hormone

Menopause: What Are You In For?

Menopause is one of the most common things members ask us about, so we decided to dedicate this week’s blog post to it! As a member once put it…”let’s talk about the miracle of menopause!” (she may have said it with a little sarcasm)

So, whether you’re already there, or just want to know what to expect – let’s look forward!

What Comes First?

Perimenopause is when menopause symptoms begin appearing but is not formally menopause (defined as not having a period for 12 months in a row) and generally happens in the 40s. Menopause can happen really any time between the 40s and 60s and begins at different times for different people.

What Can I Expect?

Menopause has a laundry list of potential symptoms: bladder control/infections, body composition changes, brain fog, change in breast health, changes in digestion, vertigo…and more.

Symptoms like these and hot flashes can lead to poor sleep, which compounds all sorts of issues. If you are not sleeping well, take your exercise intensity down until you are sleeping well so you can recover properly from your workouts. During menopause and in the ageing process, with a lack of sleep, the body likely doesn’t have enough growth hormone or testosterone available to grow muscle. The problem that happens is that until this age, many women find they know how much exercise and intensity their body needs without realizing their needs are changing as they age. Be open to trying new regimens!

Why Is Exercise Important?

As part of aging and post menopause, women are also more at risk for osteopenia and osteoporosis. Exercise, including strength training and high/low impact weight bearing exercises, can help ward off bone loss that happens and reduce the risk for fractures and breaks during a fall.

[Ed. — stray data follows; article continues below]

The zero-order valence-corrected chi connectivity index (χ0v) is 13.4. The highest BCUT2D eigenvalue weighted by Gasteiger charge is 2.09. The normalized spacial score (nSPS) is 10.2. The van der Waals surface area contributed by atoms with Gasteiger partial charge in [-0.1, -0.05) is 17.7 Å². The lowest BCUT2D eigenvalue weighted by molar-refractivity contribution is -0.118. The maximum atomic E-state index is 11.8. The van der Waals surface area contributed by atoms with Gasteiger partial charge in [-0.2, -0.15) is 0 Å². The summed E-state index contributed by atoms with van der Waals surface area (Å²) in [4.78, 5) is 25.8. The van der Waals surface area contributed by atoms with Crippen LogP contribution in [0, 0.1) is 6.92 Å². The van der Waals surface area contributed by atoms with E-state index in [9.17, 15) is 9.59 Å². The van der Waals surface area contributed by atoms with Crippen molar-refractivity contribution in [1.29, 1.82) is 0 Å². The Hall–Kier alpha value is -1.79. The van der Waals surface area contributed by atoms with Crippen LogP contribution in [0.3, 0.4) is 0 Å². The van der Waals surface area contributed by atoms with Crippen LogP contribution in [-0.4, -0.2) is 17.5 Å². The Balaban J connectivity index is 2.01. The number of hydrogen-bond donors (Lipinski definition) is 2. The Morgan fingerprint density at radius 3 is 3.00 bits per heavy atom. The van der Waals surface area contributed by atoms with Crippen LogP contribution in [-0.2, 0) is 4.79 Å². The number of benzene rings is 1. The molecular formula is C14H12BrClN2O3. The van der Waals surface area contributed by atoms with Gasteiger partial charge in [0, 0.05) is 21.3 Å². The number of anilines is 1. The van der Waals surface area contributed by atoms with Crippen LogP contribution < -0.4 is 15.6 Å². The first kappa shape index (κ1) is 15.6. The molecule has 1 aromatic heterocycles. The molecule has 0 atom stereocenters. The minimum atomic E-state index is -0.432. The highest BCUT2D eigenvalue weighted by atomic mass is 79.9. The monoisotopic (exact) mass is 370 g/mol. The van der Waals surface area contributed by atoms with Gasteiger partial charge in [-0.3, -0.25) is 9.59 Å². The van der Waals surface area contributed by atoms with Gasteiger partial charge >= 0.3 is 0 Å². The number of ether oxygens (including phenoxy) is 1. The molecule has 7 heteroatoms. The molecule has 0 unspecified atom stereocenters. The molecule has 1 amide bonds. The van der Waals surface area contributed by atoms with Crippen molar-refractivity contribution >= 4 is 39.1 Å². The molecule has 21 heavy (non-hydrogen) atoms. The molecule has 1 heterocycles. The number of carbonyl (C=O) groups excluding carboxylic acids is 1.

Aim for 30-minutes per day, 5 days per week, of moderate cardio, strength training, plus deep breathing/yoga exercises to reduce stress and other menopausal symptoms. Too much high intensity work could lead to an increase in cortisol and insulin disruption due to the hormonal changes during menopause. Consider taking a day off here and there (just adjust your calorie intake accordingly).

Flashback to about a month ago when we talked about the different types of strength training. Middle-aged women need a balance of hypertrophy, strength, and power training to offset the muscle loss and fat gain. Women generally gain around 1.5 pounds per year in their 50s and 60s from the disruption of leptin and ghrelin, our hunger hormones, thanks to a reduction in estrogen during menopause. You may need to cut around 200 calories per day to ward off fat gain because of the natural metabolic decline.

What About Diet?

A 2018 study indicated that menopausal women who ate more fruits and vegetables had less menopause symptoms (like hot flashes and night sweats) than those who ate a higher fat and higher sugar diet. The increased vitamins, nutrients, and fiber can aid in preventing the weight increase that is associated with menopause. Keep in mind that this is new territory, with a new hormonal environment. What once worked pre-menopause may not work for you anymore. Be open to guess and check strategies to see what the new normal is for your body, sleep, exercise, nutrition, and weight management.